Alex Oxlade-Chamberlain made the brave decision to swap Arsenal for Liverpool in a £35m deal last summer and it’s one he hasn’t regretted.
A cruciate ligament injury has kept the 25-year-old out since April and he isn’t expected to return until the end of the season, but before that happened all was well.
Oxlade-Chamberlain was patient and worked hard to become a guaranteed starter under Jurgen Klopp and was really blossoming as a central midfielder.
And he’s expected to resume that role when he does eventually return because of the speed and directness he provides in the middle of the park.
So why did he leave Arsenal in the first place? The answer is simple: Oxlade-Chamberlain’s career was stalling somewhat and he needed a fresh start.
“It was a really hard decision,” he said on his move in 2017, per Sky Sports. “It’s an honour to play for a club like Arsenal.
“It’s an amazing place to play, it was stable, you build relationships, but I felt I had to do it for football reasons to try and better myself.”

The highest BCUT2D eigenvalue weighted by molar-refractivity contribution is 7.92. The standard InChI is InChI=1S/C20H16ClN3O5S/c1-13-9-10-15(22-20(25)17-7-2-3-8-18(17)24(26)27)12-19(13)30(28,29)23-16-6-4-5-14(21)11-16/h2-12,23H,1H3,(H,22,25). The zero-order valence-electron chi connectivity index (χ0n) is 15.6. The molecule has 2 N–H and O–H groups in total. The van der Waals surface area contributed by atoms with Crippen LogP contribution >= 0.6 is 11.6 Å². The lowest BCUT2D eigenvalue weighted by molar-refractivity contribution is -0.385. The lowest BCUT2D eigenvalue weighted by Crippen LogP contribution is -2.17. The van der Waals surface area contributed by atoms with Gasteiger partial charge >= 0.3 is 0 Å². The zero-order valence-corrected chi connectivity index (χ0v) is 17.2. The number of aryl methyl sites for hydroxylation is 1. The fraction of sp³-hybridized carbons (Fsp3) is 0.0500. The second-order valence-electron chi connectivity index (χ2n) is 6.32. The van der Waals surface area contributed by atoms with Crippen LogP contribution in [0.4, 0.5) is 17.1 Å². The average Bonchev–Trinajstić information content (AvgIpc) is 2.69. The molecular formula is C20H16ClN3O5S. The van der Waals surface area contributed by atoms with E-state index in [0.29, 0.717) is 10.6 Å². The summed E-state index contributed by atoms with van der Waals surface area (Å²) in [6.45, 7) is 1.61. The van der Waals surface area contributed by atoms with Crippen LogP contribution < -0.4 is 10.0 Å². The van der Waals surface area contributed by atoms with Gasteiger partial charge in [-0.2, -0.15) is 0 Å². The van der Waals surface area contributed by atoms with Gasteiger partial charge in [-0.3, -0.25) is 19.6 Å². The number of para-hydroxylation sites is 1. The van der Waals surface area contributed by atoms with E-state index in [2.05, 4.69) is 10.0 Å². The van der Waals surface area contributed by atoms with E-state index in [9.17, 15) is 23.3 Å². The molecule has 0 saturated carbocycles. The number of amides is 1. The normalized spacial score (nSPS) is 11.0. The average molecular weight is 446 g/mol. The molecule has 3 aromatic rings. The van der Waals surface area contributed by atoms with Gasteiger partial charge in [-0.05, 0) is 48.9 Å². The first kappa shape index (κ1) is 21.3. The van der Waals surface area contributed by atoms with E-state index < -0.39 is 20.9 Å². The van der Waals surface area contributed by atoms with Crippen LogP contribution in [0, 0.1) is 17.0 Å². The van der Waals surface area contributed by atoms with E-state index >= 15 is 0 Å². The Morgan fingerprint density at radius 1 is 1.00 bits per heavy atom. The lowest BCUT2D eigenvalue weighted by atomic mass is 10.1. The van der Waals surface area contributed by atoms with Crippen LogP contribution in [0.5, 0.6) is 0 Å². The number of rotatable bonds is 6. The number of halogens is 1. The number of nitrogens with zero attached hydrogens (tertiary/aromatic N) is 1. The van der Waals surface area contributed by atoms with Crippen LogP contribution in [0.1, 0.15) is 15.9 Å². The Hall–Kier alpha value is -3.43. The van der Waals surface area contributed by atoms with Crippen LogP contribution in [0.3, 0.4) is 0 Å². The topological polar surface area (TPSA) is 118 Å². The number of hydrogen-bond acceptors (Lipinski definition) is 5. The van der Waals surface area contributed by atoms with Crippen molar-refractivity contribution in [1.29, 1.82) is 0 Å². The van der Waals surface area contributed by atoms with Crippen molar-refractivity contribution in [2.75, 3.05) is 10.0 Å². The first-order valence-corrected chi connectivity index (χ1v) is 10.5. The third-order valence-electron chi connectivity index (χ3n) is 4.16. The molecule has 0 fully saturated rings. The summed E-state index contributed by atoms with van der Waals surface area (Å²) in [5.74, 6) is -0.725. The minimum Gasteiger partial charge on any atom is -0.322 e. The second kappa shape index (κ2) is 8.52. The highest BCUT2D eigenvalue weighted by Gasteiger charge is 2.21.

Oxlade-Chamberlain spent six years at Arsenal but never truly cemented his place in Arsene Wenger’s team, for various reasons.
Frequent injuries played a part, while there was always a big fight for places going on at Arsenal due to their sheer amount of attacking options.
However, according to football writer Alan Gernon, there was another strange reason for Oxlade-Chamberlain’s lack of minutes.
Gernon claims in his new book The Transfer Market: The Inside Stories that a clause in the Ox’s contract meant every time he played 20 minutes for Arsenal, they owed Southampton £10,000.
It would certainly explain why Wenger more often than not used Oxlade-Chamberlain as a late substitute, rather than a starter every week.
“Following Alex Oxlade-Chamberlain’s move to Arsenal in 2011, Gunners fans became increasingly frustrated with the midfielder’s lack of playing time,” wrote Gernon.
“He was predominantly used as a substitute, often around the 71-minute mark.
“After his contract details emerged, it all became clear: Arsenal were obliged to pay Southampton £10,000 every time he played 20 minutes or more.”
How bizarre. Oxlade-Chamberlain’s clause must have been very expensive for Arsenal to maintain over his six-year stay, so it’s no wonder Wenger decided to let him go.
It’s all worked out for the best, though, with Oxlade-Chamberlain enjoying his time at Liverpool and Arsenal now thriving under Unai Emery.